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  • It was not till April 1827, when the premiership, vacant through the paralysis of Lord Liverpool, fell to Canning, the chief advocate of Roman Catholic emancipation, that Lord Eldon, in the seventy-sixth year of his age, finally resigned the chancellorship. When, after the two short administrations of Canning and Goderich, it fell to the duke of Wellington to construct a cabinet, Lord Eldon expected to be included, if not as chancellor, at least in some important office, but he was overlooked, at which he was much chagrined.

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  • On the 8th of March 1372 Wykeham resigned the chancellorship, and Bishop Brantingham of Exeter the treasurership, and laymen were appointed in their places, though Sir Robert Thorp, who became chancellor, was master of Pembroke Hall at Cambridge, and as much a cleric as Wykeham had been when he was dean of St Martin-le-Grand and surveyor of Windsor Castle.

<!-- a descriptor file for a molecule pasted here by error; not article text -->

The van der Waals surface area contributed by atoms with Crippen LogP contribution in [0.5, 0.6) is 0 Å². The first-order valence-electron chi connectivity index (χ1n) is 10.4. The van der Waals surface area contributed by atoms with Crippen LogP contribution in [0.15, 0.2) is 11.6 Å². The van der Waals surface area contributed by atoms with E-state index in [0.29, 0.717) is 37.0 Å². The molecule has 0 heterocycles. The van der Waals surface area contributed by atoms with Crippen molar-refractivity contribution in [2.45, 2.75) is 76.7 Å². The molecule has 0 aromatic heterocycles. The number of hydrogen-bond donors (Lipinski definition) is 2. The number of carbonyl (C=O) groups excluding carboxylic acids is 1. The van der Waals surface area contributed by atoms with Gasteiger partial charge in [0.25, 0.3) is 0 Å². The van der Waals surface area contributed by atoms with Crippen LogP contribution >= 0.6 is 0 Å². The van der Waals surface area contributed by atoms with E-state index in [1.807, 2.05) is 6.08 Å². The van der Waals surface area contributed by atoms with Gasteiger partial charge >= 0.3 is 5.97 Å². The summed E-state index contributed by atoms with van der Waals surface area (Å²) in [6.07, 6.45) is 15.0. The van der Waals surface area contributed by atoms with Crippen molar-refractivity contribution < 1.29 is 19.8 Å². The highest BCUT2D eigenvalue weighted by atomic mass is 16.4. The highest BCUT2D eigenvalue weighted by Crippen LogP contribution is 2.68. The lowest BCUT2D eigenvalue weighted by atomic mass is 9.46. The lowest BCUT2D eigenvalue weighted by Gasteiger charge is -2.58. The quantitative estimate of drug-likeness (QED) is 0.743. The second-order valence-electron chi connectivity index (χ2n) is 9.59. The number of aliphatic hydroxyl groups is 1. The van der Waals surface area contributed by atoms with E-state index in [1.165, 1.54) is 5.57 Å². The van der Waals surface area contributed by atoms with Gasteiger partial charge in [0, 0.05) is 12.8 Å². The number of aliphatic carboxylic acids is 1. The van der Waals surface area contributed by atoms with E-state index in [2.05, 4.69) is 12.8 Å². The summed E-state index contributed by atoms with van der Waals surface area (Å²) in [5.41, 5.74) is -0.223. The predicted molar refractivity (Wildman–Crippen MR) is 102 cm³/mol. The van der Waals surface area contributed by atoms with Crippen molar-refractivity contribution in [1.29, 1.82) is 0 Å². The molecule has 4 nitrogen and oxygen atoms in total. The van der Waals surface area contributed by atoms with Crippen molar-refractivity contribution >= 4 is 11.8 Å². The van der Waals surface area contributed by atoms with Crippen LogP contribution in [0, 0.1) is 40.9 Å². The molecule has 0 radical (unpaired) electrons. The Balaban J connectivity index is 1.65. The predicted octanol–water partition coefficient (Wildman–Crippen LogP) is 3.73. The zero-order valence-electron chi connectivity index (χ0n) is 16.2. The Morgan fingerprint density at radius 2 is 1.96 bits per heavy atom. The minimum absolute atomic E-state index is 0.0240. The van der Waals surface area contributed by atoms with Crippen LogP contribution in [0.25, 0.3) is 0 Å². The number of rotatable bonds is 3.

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  • On the 27th of September 1391, Wykeham finally resigned the chancellorship. For three years after there are no minutes of the Council.

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  • This speech was so successful that when Perceval formed his government in 1809, he proposed to this young man of five-and-twenty to take the chancellorship of the exchequer.

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  • In this combination the chancellorship of the exchequer was first offered to Lord Palmerston, who accepted it, but this appointment was frustrated by the king's intrigue with Herries, and Palmerston was content to remain secretary-at-war with a seat in the cabinet, which he now entered for the first time.